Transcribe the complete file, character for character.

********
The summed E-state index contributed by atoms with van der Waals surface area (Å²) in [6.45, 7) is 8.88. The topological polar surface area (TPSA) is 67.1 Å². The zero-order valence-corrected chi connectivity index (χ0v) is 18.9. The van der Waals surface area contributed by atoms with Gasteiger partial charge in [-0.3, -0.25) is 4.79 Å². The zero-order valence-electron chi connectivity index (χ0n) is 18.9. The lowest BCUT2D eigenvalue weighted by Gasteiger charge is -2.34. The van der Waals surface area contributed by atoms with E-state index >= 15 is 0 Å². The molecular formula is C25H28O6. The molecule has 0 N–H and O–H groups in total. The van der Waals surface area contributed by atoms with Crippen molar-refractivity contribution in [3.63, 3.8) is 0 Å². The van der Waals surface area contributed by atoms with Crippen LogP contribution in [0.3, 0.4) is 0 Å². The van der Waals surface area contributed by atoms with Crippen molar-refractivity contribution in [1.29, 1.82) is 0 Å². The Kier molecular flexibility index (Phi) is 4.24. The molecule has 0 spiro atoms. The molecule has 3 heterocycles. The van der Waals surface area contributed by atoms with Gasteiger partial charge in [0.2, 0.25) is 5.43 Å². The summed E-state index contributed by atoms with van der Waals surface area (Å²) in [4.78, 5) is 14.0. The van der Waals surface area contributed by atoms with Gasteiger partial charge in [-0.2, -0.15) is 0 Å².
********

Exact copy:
The summed E-state index contributed by atoms with van der Waals surface area (Å²) in [6.45, 7) is 8.88. The topological polar surface area (TPSA) is 67.1 Å². The zero-order valence-corrected chi connectivity index (χ0v) is 18.9. The van der Waals surface area contributed by atoms with Gasteiger partial charge in [-0.3, -0.25) is 4.79 Å². The zero-order valence-electron chi connectivity index (χ0n) is 18.9. The lowest BCUT2D eigenvalue weighted by Gasteiger charge is -2.34. The van der Waals surface area contributed by atoms with E-state index >= 15 is 0 Å². The molecular formula is C25H28O6. The molecule has 0 N–H and O–H groups in total. The van der Waals surface area contributed by atoms with Crippen molar-refractivity contribution in [3.63, 3.8) is 0 Å². The van der Waals surface area contributed by atoms with Crippen LogP contribution in [0.3, 0.4) is 0 Å². The van der Waals surface area contributed by atoms with Crippen molar-refractivity contribution in [1.29, 1.82) is 0 Å². The Kier molecular flexibility index (Phi) is 4.24. The molecule has 0 spiro atoms. The molecule has 3 heterocycles. The van der Waals surface area contributed by atoms with Gasteiger partial charge in [0.2, 0.25) is 5.43 Å². The summed E-state index contributed by atoms with van der Waals surface area (Å²) in [4.78, 5) is 14.0. The van der Waals surface area contributed by atoms with Gasteiger partial charge in [-0.2, -0.15) is 0 Å².